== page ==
The Guardian

    • Turkish lira crisis: Turkey raises tariffs on US goods – business live
      17m 11s ago

      All the day’s economy and financial news, as Ankara hikes the tariffs on US rice, spirits and cars

      9.16am BST

      Robert Ward of the Economist Intelligence Unit says Turkey needs a ‘decisive orthodox’ response to the currency crisis (ie, a chunky rate hike), rather than tariffs on US goods.

      Erdogan tariff increase on US cars, alcohol etc point to doubling down on “economic war” line. Suggests decisive orthodox policy move from #Turkey’s govt to draw line under crisis still unlikely. Normalisation of TR relations w US now also critical to lira crisis resolution.

      8.53am BST

      Bloomberg has calculated that Turkey’s new tariffs cover around $1bn of US imports.

      That’s similar to the amount of Turkish steel and aluminium exports that were subjected to higher tariffs by President Donald Trump last week, suggesting this genuinely is a tit-for-tat response.

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    • 'Tenants on our own land': New Zealand bans sale of homes to foreign buyers
      24m 11s ago

      Law aims to boost housing affordability after property prices rise more 75% in some parts of the country in four years

      The New Zealand government has banned the sale of existing homes to foreign buyers, saying New Zealanders were sick of being “tenants in our own land”.

      Associate minister of finance David Parker said the ban would mean housing would become more affordable for locals, and supply would increase.

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    • Humanist weddings are the antidote to out-of-touch marriage ceremonies | Vonny Leclerc
      33m 11s ago
      Civil ceremonies are dry, while traditional weddings symbolise intolerance. I’m choosing the more people-centred option

      “Good morning/afternoon and welcome to [venue’s name]. My name is [blank], and I have been authorised by the registrar general for Scotland to conduct civil marriage ceremonies in the district of [blank].”

      Planning our civil ceremony was as special as filling in a tax return. There was little magic in the photocopied wedding booklet, on cheap blue paper, with options to circle like a hospital menu. The song we picked was rejected because it said “God” in it, so we had to find something else. When standing in front of 100 friends and family, being married by someone with all the zeal of a headmaster giving out a punishment exercise, I started to have my doubts about weddings.

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    • 'Girls who leave militias get rejected': helping child soldiers go home – podcast
      33m 11s ago

      Lucy Lamble talks to Sandra Olsson from Child Soldiers International, who works with girls formerly caught up in armed groups in Democratic Republic of the Congo as they struggle to settle back in their communities

      After studying in Gothenburg and Ghana’s Cape Coast, Sandra Olsson worked for Unicef before joining Child Soldiers International and researching the lives of girl soldiers in eastern DRC. Often used as ‘wives’ and sexually abused by other soldiers, many former girl soldiers are shunned by family and friends when they are released or escape. The girls spoke of their strong wish to go back to school and CSI now runs a programme to help them return to education, despite the stigma they face.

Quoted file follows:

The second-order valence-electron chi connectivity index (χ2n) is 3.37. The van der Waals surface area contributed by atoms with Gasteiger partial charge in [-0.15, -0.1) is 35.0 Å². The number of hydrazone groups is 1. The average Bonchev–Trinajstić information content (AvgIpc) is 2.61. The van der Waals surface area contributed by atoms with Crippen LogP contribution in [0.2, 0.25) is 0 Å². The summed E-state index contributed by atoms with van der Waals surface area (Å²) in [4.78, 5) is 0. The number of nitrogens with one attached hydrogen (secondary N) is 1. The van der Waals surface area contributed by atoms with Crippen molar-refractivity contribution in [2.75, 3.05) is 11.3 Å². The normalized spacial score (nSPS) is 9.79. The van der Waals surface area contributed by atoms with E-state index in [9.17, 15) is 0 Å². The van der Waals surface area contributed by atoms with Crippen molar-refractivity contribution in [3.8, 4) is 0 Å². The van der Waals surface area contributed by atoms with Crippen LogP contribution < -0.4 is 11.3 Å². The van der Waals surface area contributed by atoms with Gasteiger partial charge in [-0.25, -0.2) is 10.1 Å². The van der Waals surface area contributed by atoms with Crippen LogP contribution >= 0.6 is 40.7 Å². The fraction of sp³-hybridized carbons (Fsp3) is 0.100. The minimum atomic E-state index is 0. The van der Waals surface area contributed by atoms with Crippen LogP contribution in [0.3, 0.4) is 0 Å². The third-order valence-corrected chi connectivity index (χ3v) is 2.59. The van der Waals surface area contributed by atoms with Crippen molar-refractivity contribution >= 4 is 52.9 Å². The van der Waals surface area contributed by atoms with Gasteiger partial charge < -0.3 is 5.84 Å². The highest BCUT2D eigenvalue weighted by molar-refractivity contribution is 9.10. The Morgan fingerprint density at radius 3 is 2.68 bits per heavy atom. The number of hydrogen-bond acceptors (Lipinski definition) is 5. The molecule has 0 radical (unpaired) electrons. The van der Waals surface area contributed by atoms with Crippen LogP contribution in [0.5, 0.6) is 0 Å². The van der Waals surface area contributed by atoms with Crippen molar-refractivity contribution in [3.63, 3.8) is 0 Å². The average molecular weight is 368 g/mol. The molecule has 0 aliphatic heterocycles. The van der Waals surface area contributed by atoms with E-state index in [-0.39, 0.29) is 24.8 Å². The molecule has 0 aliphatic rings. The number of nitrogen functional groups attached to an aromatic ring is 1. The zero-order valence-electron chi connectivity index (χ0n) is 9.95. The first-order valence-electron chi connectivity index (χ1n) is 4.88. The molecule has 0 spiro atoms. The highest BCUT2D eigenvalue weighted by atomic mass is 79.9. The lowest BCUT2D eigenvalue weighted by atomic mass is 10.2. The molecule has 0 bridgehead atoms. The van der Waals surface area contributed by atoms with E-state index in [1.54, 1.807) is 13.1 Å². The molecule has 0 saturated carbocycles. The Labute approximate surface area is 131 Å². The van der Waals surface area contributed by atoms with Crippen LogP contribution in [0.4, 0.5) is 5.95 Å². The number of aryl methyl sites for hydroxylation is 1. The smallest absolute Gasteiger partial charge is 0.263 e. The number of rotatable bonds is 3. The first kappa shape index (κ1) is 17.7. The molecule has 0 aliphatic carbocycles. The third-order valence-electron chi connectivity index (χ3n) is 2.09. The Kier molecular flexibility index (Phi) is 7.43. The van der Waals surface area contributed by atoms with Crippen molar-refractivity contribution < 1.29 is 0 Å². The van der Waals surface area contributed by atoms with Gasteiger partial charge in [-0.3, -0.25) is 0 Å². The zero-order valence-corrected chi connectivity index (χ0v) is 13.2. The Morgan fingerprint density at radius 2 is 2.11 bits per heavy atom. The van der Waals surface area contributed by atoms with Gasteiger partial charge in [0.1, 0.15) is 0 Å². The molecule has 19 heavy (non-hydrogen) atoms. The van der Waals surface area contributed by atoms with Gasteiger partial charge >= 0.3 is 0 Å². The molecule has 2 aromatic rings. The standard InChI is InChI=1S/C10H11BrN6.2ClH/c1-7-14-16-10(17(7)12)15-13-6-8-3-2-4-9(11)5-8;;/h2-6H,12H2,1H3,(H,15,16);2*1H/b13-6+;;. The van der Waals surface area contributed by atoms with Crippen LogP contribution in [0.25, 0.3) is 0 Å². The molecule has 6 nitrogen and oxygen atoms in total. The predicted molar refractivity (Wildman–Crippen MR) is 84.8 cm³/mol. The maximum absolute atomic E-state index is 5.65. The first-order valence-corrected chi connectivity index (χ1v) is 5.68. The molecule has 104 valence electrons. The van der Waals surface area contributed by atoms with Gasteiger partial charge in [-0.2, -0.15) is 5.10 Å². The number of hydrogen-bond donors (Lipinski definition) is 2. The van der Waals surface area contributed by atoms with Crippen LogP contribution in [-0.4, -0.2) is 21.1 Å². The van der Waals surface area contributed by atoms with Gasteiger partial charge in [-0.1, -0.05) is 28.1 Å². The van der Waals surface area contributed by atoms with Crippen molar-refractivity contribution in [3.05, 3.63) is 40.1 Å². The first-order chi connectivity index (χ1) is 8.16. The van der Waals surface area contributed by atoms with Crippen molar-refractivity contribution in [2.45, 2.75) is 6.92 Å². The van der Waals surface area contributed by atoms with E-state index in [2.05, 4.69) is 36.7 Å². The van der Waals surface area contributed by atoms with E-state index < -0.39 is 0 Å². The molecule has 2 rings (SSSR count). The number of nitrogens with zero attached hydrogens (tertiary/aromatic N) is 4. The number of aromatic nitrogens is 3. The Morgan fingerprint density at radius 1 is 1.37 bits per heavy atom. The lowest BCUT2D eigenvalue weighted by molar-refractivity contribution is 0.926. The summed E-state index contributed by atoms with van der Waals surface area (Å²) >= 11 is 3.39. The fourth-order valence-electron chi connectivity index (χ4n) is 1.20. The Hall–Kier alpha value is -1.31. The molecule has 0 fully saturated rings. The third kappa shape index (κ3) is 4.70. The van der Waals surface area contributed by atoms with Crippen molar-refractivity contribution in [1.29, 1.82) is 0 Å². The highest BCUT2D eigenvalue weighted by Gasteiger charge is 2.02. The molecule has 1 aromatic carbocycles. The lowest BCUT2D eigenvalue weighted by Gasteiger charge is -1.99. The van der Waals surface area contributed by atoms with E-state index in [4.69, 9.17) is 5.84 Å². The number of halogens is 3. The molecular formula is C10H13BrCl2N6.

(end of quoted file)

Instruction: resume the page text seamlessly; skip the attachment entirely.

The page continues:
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    • The end of Sharknado: saying goodbye to the silliest movie franchise ever
      33m 11s ago

      With The Last Sharknado: It’s About Time, the cheapest, strangest, dumbest B-movie series is coming to an end – but will we miss it?

      You’ll be reassured to learn that Sharknado 6 isn’t very good. Spoilers are embargoed until premiere, so I can’t tell you which hifalutin piece of cinema it references in its very first frame, nor how Tara Reid makes her entrance. I can’t even tell you the genuinely ridiculous way in which she leaves. Believe me, that breaks my heart.

      Related: The 10 best movie shark performances – ranked!

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    • Genoa bridge collapse: 35 dead as minister calls for resignations
      35m 11s ago

      Transport minister says senior management of bridge operator ‘must step down’

      Italy’s transport minister has called on senior managers at the company that operated the collapsed Genoa motorway bridge to resign, as the death toll rose to at least 35.

      Rescuers searched overnight for survivors through tons of concrete and steel under the shattered structure of the Morandi Bridge. “We’re not giving up hope, we’ve already saved a dozen people from under the rubble,” a fire official, Emanuele Giffi, told AFP. “We’re going to work round the clock until the last victim is secured.”

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    • Pennsylvania sexual abuse report is another setback for Pope Francis
      58m 11s ago

      Pontiff vowed ‘decisive action’ when elected but has failed to get a grip on series of scandals

      The damning report on the sexual abuse of potentially thousands of children by priests in Pennsylvania, and its cover-up by a Catholic church primarily interested in self-protection, is another blow for Pope Francis, who is already reeling from a series of damaging scandals over recent months.

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    • Are all those fossils worth the fuss? | Elsa Panciroli
      1h 3m 11s ago

      Researchers are encouraged to embrace the media to communicate their science. But are the sexy headlines at the expense of telling stories of real significance?

      Recently, I got into a heated discussion with a colleague who felt I’d written about a fossil discovery that was not worthy of attention. They believed the author was only interested in self-promotion and the fossil was of no scientific importance. My reasons for covering it were simple: I thought it was a story the public would find interesting, and more importantly it provided an opportunity to broaden out the subject for readers.